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David Hurley


David Hurley

David Hurley official photo.jpg
27th Governor-General of Australia
Assumed office
1 July 2019
MonarchElizabeth II
Prime MinisterScott Morrison
Preceded bySir Peter Cosgrove
38th Governor of New South Wales
In office
2 October 2014 – 1 May 2019
MonarchElizabeth II
PremierMike Baird
Gladys Berejiklian
LieutenantTom Bathurst
Preceded byDame Marie Bashir
Succeeded byMargaret Beazley
Personal details
Born (1953-08-26) 26 August 1953 (age 65)
Wollongong, New South Wales
NationalityAustralian
Spouse(s)
Linda McMartin (m. 1977)
Children3
Military service
AllegianceAustralia
Branch/serviceAustralian Army
Years of service1972–2014
RankGeneral
CommandsChief of the Defence Force (2011–2014)
Vice Chief of the Defence Force (2008–2011)
Chief of Joint Operations (2007–2008)
Chief of Capability Development Group (2003–2007)
Land Commander Australia (2002–2003)
1st Brigade (1999–2000)
1st Battalion, Royal Australian Regiment (1991–1993)
Battles/warsOperation Solace
AwardsCompanion of the Order of Australia
Distinguished Service Cross
Knight of the Order of Saint John

General David John Hurley, AC, DSC, FTSE (born 26 August 1953) is a former senior officer in the Australian Army and the 27th Governor-General of Australia, in office since 1 July 2019. He was previously the 38th Governor of New South Wales, serving from 2014 to 2019.

In a 42-year military career, Hurley deployed on Operation Solace in Somalia in 1993, commanded the 1st Brigade (1999–2000), was the inaugural Chief of Capability Development Group (2003–2007) and Chief of Joint Operations (2007–2008), and served as Vice Chief of the Defence Force (2008–2011). His career culminated with his appointment as Chief of the Defence Force on 4 July 2011, in succession to Air Chief Marshal Angus Houston.[1] Hurley retired from the army in June 2014, and succeeded Dame Marie Bashir as Governor of New South Wales on 2 October 2014.

Early life and education

Hurley, with his wife Linda

David John Hurley was born on 26 August 1953 in Wollongong, New South Wales, to Norma and James Hurley.[2] His father was an Illawarra steelworker and his mother worked in a grocery store. Hurley grew up in Port Kembla and attended Port Kembla High School, where he completed his Higher School Certificate in 1971. He subsequently graduated from the Royal Military College, Duntroon with a Bachelor of Arts and Graduate Diploma in Defence Studies.[3]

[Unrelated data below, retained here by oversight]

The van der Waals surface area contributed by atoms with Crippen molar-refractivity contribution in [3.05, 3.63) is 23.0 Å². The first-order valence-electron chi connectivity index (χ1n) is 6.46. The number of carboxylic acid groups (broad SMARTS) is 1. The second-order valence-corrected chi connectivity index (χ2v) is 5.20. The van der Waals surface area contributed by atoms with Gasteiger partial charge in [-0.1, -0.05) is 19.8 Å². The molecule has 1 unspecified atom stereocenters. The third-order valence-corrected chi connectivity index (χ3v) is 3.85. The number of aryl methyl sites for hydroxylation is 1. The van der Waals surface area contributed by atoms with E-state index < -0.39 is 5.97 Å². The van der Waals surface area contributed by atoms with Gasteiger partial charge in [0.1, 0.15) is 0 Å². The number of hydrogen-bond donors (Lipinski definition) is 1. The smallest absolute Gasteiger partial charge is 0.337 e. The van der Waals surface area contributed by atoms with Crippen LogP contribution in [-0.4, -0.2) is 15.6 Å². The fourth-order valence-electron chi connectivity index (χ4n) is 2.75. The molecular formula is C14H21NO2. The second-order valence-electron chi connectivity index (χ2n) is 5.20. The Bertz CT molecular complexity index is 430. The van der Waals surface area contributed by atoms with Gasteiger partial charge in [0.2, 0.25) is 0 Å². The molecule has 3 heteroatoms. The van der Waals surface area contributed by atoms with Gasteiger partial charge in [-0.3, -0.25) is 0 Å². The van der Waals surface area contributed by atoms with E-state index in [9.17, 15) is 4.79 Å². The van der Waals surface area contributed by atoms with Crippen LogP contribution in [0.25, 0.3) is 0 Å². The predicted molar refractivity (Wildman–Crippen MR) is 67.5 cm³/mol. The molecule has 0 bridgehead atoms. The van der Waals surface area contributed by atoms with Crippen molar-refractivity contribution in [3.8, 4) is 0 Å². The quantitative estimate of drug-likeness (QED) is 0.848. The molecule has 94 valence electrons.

Hurley is married to Linda (née McMartin), and has three children.[4]

Military career

Hurley entered the Royal Military College, Duntroon, as an officer cadet in January 1972.[5] On graduating from Duntroon in December 1975, he was commissioned a lieutenant in the Royal Australian Infantry Corps. His initial posting was to the 1st Battalion, Royal Australian Regiment (1RAR). Promoted to captain, he was appointed adjutant of the Sydney University Regiment before becoming regimental adjutant of the Royal Australian Regiment. He went on exchange to the 1st Battalion, Irish Guards, a British Army unit, before serving with 5th/7th Battalion, Royal Australian Regiment.[4]

Promoted to lieutenant colonel, Hurley was posted as the Senior Career Adviser (Armour, Artillery, Engineers and Infantry) in the Office of the Military Secretary in 1990, appointed SO1 (Operations) Headquarters 2nd Division in early 1991, and in November 1991 assumed command of 1RAR, which he led during Operation Solace in Somalia in 1993. He was awarded the Distinguished Service Cross for his service during this deployment.[6] In 1994 he became SO1 (Operations), Headquarters 1st Division.[7]

Following promotion to colonel, Hurley was appointed Chief of Staff, Headquarters 1st Division in June 1994, attended the United States Army War College from 1996 to 1997, became Military Secretary to Chief of Army, and was posted to Australian Defence Headquarters as Director of Preparedness and Mobilisation in December 1997.[8] As a brigadier, he assumed command of the 1st Brigade in Darwin in January 1999. During this period he oversaw the brigade's transition to a higher degree of operational readiness and its support to Australian–led operations in East Timor. He went on to be Director General Land Development within Capability Systems in January 2001.[7]

Hurley was promoted to major general in 2001 and served as Head Capability Systems Division from July 2001, and as Land Commander Australia from December 2002.[7] Promoted to lieutenant general, he assumed the new appointment of Chief of Capability Development Group in December 2003, went on to take the newly separated appointment of Chief of Joint Operations in September 2007, and became Vice Chief of the Defence Force in July 2008.[9]

Hurley was promoted to general and succeeded Air Chief Marshal Angus Houston as Chief of the Defence Force (CDF) on 4 July 2011.[1] In January 2012 Hurley completed 40 years service to the Australian Defence Force,[5] and on 20 January while in Paris, he was presented with the insignia for Officer of the Legion of Honour by the French CDF.[10] In February, he was presented with a fifth clasp to the Defence Force Service Medal in recognition of his 40 years of service.[5] Hurley retired from the Australian Army on 30 June 2014, and was succeeded as CDF by Air Chief Marshal Mark Binskin.[11]